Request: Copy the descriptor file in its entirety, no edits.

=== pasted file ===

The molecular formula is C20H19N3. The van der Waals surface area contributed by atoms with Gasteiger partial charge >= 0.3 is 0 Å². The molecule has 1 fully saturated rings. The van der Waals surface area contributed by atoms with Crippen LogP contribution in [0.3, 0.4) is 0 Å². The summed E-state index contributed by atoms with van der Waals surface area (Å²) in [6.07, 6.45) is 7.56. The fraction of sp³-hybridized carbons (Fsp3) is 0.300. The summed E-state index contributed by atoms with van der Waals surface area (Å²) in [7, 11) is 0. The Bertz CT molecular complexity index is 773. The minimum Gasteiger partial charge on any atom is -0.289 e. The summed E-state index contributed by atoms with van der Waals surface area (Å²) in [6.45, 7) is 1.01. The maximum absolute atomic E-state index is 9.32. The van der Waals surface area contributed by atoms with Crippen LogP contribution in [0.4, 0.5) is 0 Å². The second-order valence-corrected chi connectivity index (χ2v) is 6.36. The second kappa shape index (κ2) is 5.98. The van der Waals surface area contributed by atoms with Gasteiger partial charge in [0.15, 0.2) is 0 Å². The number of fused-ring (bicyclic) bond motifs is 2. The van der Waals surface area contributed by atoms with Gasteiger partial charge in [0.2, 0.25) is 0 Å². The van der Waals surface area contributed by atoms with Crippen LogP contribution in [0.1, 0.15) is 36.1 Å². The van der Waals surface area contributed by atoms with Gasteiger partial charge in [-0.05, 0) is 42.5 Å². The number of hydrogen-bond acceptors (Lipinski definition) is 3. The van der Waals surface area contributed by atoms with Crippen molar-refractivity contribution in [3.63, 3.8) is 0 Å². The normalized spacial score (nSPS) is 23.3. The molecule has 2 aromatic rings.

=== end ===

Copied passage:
The molecular formula is C20H19N3. The van der Waals surface area contributed by atoms with Gasteiger partial charge >= 0.3 is 0 Å². The molecule has 1 fully saturated rings. The van der Waals surface area contributed by atoms with Crippen LogP contribution in [0.3, 0.4) is 0 Å². The summed E-state index contributed by atoms with van der Waals surface area (Å²) in [6.07, 6.45) is 7.56. The fraction of sp³-hybridized carbons (Fsp3) is 0.300. The summed E-state index contributed by atoms with van der Waals surface area (Å²) in [7, 11) is 0. The Bertz CT molecular complexity index is 773. The minimum Gasteiger partial charge on any atom is -0.289 e. The summed E-state index contributed by atoms with van der Waals surface area (Å²) in [6.45, 7) is 1.01. The maximum absolute atomic E-state index is 9.32. The van der Waals surface area contributed by atoms with Crippen LogP contribution in [0.4, 0.5) is 0 Å². The second-order valence-corrected chi connectivity index (χ2v) is 6.36. The second kappa shape index (κ2) is 5.98. The van der Waals surface area contributed by atoms with Gasteiger partial charge in [0.15, 0.2) is 0 Å². The number of fused-ring (bicyclic) bond motifs is 2. The van der Waals surface area contributed by atoms with Gasteiger partial charge in [0.2, 0.25) is 0 Å². The van der Waals surface area contributed by atoms with Crippen LogP contribution in [0.1, 0.15) is 36.1 Å². The van der Waals surface area contributed by atoms with Gasteiger partial charge in [-0.05, 0) is 42.5 Å². The number of hydrogen-bond acceptors (Lipinski definition) is 3. The van der Waals surface area contributed by atoms with Crippen molar-refractivity contribution in [3.63, 3.8) is 0 Å². The normalized spacial score (nSPS) is 23.3. The molecule has 2 aromatic rings.